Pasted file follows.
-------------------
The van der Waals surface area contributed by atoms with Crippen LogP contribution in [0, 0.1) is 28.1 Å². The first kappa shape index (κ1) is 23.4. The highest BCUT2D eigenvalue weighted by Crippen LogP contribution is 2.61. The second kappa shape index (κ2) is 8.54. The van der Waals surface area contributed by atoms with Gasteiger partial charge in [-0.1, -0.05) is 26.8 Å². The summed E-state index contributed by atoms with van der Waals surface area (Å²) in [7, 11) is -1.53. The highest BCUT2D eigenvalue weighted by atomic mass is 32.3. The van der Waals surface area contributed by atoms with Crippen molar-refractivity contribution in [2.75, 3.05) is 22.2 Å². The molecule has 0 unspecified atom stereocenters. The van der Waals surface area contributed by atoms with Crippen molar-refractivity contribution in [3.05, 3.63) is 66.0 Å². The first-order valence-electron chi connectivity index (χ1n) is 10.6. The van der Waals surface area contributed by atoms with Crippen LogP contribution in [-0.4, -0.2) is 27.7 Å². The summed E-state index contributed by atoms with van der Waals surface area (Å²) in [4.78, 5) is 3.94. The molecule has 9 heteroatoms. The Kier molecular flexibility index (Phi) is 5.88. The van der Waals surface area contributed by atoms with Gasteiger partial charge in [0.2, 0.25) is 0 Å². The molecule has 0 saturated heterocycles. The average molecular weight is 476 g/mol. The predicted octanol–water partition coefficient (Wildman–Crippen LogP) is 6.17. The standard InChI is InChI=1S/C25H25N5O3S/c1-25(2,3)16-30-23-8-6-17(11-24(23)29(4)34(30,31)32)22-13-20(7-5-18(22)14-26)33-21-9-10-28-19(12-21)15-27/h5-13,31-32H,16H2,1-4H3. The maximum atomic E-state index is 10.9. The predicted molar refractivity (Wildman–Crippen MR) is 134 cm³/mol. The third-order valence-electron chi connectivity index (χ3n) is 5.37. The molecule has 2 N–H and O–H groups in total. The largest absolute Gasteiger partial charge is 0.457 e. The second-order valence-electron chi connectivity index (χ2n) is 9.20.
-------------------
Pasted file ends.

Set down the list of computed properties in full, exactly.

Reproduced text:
The van der Waals surface area contributed by atoms with Crippen LogP contribution in [0, 0.1) is 28.1 Å². The first kappa shape index (κ1) is 23.4. The highest BCUT2D eigenvalue weighted by Crippen LogP contribution is 2.61. The second kappa shape index (κ2) is 8.54. The van der Waals surface area contributed by atoms with Gasteiger partial charge in [-0.1, -0.05) is 26.8 Å². The summed E-state index contributed by atoms with van der Waals surface area (Å²) in [7, 11) is -1.53. The highest BCUT2D eigenvalue weighted by atomic mass is 32.3. The van der Waals surface area contributed by atoms with Crippen molar-refractivity contribution in [2.75, 3.05) is 22.2 Å². The molecule has 0 unspecified atom stereocenters. The van der Waals surface area contributed by atoms with Crippen molar-refractivity contribution in [3.05, 3.63) is 66.0 Å². The first-order valence-electron chi connectivity index (χ1n) is 10.6. The van der Waals surface area contributed by atoms with Crippen LogP contribution in [-0.4, -0.2) is 27.7 Å². The summed E-state index contributed by atoms with van der Waals surface area (Å²) in [4.78, 5) is 3.94. The molecule has 9 heteroatoms. The Kier molecular flexibility index (Phi) is 5.88. The van der Waals surface area contributed by atoms with Gasteiger partial charge in [0.2, 0.25) is 0 Å². The molecule has 0 saturated heterocycles. The average molecular weight is 476 g/mol. The predicted octanol–water partition coefficient (Wildman–Crippen LogP) is 6.17. The standard InChI is InChI=1S/C25H25N5O3S/c1-25(2,3)16-30-23-8-6-17(11-24(23)29(4)34(30,31)32)22-13-20(7-5-18(22)14-26)33-21-9-10-28-19(12-21)15-27/h5-13,31-32H,16H2,1-4H3. The maximum atomic E-state index is 10.9. The predicted molar refractivity (Wildman–Crippen MR) is 134 cm³/mol. The third-order valence-electron chi connectivity index (χ3n) is 5.37. The molecule has 2 N–H and O–H groups in total. The largest absolute Gasteiger partial charge is 0.457 e. The second-order valence-electron chi connectivity index (χ2n) is 9.20.